Following the visit in Sydney, it was nice to experience another context in Aboriginal communities by visiting the inland city of Armidale. Again, a strong partnership between Gunawirra, a preschool and primary school.

The model of education in cultural identity complemented by individual and group interventions where needed, appeared consistent with the city. Faced with walls of adult mistrust, these children were able to integrate and appeared comfortable with their emerging identity.

      October 2016, Jakarta, Indonesia - What a warm welcome from children in Jakarta orphanage!
This could be any school or children's party in the world. Except from the costumes, music and hospitality, which was top class.
And yet, this was an orphanage in Jakarta. There was a strong correlation between the children's and staff smiles, warm welcome and pride - the underlying variable being a nurturing environment for children collected off the streets. A really innovative participatory
research methodology of capturing staff and children's views from Evelyn Sharples at UCL.
October 2016, Istanbul, Turkey
From the horrors of the streets and the Syrian war to a rebuilding haven at the Hayat in Istanbul

Can you imagine these children selling water and tissues on the streets? Yet they were not long ago before being reunited with their families and getting education through the tireless work of staff and volunteers at the Hayat Foundation. Today we heard of two young people who moved to University too. The games were fun (ear to ear and practicing some theraplay techniques), but through them one could spot their confidence, improvisation and social improvement.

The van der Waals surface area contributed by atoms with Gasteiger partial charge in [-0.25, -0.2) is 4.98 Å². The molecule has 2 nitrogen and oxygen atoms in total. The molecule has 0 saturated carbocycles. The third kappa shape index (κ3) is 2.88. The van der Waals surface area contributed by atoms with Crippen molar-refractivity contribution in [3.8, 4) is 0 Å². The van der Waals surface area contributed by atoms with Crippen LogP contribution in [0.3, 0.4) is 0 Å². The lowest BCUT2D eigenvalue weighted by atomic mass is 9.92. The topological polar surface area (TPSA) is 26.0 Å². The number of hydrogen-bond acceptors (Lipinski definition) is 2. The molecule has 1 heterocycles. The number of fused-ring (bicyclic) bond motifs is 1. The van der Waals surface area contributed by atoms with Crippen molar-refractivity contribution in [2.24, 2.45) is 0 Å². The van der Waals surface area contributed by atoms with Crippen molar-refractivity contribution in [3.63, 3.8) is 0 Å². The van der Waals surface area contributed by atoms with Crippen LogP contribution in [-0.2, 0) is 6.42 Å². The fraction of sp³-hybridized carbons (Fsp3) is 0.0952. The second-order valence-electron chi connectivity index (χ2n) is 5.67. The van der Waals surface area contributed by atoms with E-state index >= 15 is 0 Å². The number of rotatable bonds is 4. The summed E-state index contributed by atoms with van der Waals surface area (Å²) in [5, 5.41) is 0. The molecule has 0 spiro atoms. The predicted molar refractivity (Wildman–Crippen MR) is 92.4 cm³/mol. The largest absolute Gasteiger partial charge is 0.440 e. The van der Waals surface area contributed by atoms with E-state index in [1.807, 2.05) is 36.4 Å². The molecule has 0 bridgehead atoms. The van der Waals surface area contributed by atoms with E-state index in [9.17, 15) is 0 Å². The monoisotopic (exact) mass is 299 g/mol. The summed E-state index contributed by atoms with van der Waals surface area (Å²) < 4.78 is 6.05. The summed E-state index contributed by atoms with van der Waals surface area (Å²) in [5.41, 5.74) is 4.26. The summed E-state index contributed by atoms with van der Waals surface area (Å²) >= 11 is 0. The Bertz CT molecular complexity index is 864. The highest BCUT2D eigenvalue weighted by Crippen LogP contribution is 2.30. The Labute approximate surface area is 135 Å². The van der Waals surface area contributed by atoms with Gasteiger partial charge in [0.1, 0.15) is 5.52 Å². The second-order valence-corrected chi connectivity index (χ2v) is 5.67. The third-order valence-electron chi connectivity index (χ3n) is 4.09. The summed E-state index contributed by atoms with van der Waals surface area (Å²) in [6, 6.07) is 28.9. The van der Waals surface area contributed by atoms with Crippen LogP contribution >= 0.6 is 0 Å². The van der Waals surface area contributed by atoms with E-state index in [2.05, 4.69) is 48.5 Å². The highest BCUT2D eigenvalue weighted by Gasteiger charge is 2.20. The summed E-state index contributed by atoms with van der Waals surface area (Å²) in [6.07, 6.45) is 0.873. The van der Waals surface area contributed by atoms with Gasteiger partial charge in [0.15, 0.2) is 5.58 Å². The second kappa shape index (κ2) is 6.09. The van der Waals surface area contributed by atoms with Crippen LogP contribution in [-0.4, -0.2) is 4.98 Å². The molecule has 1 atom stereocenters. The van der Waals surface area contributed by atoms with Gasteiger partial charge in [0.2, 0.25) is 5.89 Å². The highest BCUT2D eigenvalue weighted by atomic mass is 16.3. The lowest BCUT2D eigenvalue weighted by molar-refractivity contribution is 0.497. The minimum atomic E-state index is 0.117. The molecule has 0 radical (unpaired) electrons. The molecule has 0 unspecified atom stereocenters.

This Syrian boy was such a character and talented dancer. It is hard to imagine what he experienced and told us in a previous interview about his experience on fleeing Syria. So nice to see him thrive through education and family support at the Hayat Foundation. This seemed to facilitate the other children too - from working on the street to directing the activities and creatively expressing themselves.

          March 2016, Sao Paulo, Brazil
No sanitation, the nearest hospital is impossibly far, nowhere to play, fire and health hazards, and the irregular water and electricity are a self-borrowed favour from the surrounding poor neighbourhoods. Except for TETO NGO and their wonderful volunteers, these families are forgotten by the world at large. 400 unimportant humans, an insignificant anomaly for society – one can add 20 more favelas in the city thankfully covered by TETO, and so many many more. At the same time, luxury shopping centres were unashamingly bursting with life, not that far away…
February 2016 - Re-integrating children
from slums to Nakuru schools